Hallel, the compilation of psalms recited on Jewish festivals and observances throughout the year, is the quintessential expression of joy. All of the psalms woven into this section of the liturgy contain the word, Hallel, or praise. Joyous melodies and vivid imagery typically characterize the recitation of Hallel and so its recitation becomes a truly moving experience of prayer. Given its central importance during holidays, one would expect not only the recitation of Hallel on Rosh Hashanah, but some embellished version of the typical Hallel text. After all, we are gathered as a nation, to commemorate the beginning of the Jewish year. What could be a more appropriate time to express our praise of God and of God’s creations? And yet, Hallel is absent. It is both a deafening and pregnant silence in the Rosh Hashanah liturgy. Why this restriction on the recitation of Hallel?
The Talmud, in Tractate Rosh Hashanah 32b, gives us the rabbinic reason for the absence of Hallel. We read, “Rabbi Abahu said: The ministering angels said before the Holy One, Master of the Universe, why do the Jews not recite song [Hallel] before You on Rosh Hashanah and Yom Kippur? God replied, ‘Is it possible that a King be seated on the Throne of Judgment and the Books of Life and Death are open and the Jews should recite Hallel?’ ” The midrash quoted by Rabbi Abahu identifies the solemnity of Rosh Hashanah as the reason for the non-recitation of Hallel. Still, the answer remains unsatisfying. After all, the second mishnah of Tractate Rosh Hashanah points out that “the world is judged at four times over the year: on Passover for grain; on the Festival of Shavuot for produce; on Rosh Hashanah, all the inhabitants of the world . . . and on Sukkot, they are judged for water” (Mishnah Rosh Hashanah 1:2). If this is indeed the case, then Hallel should be forbidden on Passover, Shavuot and Sukkot as well, since these are times of solemn judgment. How can we sharpen our understanding of this curious prohibition?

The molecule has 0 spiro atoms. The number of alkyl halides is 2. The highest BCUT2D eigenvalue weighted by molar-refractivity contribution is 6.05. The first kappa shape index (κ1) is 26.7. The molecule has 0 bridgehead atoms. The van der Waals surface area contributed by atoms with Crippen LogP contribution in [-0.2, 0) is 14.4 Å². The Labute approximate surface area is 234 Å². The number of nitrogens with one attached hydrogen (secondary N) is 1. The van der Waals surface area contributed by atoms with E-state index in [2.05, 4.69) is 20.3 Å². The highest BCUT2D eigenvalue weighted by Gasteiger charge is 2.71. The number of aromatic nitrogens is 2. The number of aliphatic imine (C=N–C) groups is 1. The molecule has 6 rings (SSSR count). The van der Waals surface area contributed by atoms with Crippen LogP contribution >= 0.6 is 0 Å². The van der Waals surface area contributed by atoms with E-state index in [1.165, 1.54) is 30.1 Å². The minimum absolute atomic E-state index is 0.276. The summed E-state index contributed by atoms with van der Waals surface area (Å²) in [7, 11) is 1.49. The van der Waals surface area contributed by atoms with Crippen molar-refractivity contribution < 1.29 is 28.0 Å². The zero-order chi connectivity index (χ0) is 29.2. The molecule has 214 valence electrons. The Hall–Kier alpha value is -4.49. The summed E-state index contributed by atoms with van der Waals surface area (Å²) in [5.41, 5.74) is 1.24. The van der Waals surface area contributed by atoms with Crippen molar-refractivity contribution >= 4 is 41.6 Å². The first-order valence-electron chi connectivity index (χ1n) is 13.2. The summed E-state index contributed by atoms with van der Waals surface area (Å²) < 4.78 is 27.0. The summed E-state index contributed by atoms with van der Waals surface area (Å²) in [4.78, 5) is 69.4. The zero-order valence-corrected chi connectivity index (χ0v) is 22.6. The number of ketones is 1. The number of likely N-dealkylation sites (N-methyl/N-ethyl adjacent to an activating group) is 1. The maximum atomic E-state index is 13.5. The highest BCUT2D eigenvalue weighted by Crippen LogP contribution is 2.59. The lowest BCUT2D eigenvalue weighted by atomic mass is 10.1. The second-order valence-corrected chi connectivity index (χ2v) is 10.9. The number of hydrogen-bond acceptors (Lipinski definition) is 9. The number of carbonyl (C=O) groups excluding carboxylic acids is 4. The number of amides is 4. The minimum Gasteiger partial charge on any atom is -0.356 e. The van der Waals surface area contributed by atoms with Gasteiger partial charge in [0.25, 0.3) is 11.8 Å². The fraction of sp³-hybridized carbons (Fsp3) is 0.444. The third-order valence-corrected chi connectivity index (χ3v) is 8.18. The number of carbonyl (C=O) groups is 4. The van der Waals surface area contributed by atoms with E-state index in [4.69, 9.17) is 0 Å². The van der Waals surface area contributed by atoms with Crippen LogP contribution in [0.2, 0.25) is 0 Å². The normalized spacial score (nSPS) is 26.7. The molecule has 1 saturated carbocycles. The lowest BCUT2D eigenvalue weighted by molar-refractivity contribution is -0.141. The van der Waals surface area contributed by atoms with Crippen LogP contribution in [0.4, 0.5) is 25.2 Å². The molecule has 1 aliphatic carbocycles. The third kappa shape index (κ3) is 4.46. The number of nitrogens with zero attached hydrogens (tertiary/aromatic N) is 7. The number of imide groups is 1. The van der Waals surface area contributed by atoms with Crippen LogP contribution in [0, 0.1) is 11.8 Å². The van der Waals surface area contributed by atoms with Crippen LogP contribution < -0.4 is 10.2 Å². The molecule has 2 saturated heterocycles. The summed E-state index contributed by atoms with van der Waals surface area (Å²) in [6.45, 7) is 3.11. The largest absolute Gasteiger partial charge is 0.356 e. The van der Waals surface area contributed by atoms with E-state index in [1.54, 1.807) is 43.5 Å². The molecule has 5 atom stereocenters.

Rabbi Dr. Zvi Yehudah, Professor Emeritus of Judaic Studies at the Cleveland College of Jewish Studies, offered a precious insight toward the resolution of our dilemma. In a d’var Torah, I once heard, Dr. Yehudah wove together a warning in Exodus and the proscription of Hallel on Rosh Hashanah. In Exodus 23: 6-8 we are warned, “You shall not subvert the rights of the needy in their disputes. Keep far from a false charge; do not bring death on those who are innocent and in the right, for I will not acquit the wrongdoer. Do not take bribes, for bribes blind the clear-sighted and upset the pleas of those who are in the right.” Since God is sitting in judgment on Rosh Hashanah, deciding the fate of each of us, it is as if we are pleading in God’s Court. And so, to sing verses of praise, as we do in Hallel, would be tantamount to offering God a bribe. This, in turn, would inevitably affect God’s judgment. The personal verdict must rest solely on teshuvah (repentance), tefilah (prayer), and tzedakah (righteousness).
Dr. Yehudah offers us not only an important insight into a liturgical quandary, but more importantly, he offers us an insight into God’s Character. The Torah’s legislation is not solely for us, it is for the Lawgiver as well. God strives to be a God of Justice.
With wishes for a Shanah Tovah u’Metukah, a happy and sweet New Year,
Rabbi Matthew Berkowitz
The publication and distribution of the Taste of Torah commentary has been made possible by a generous gift from Sam and Marilee Susi.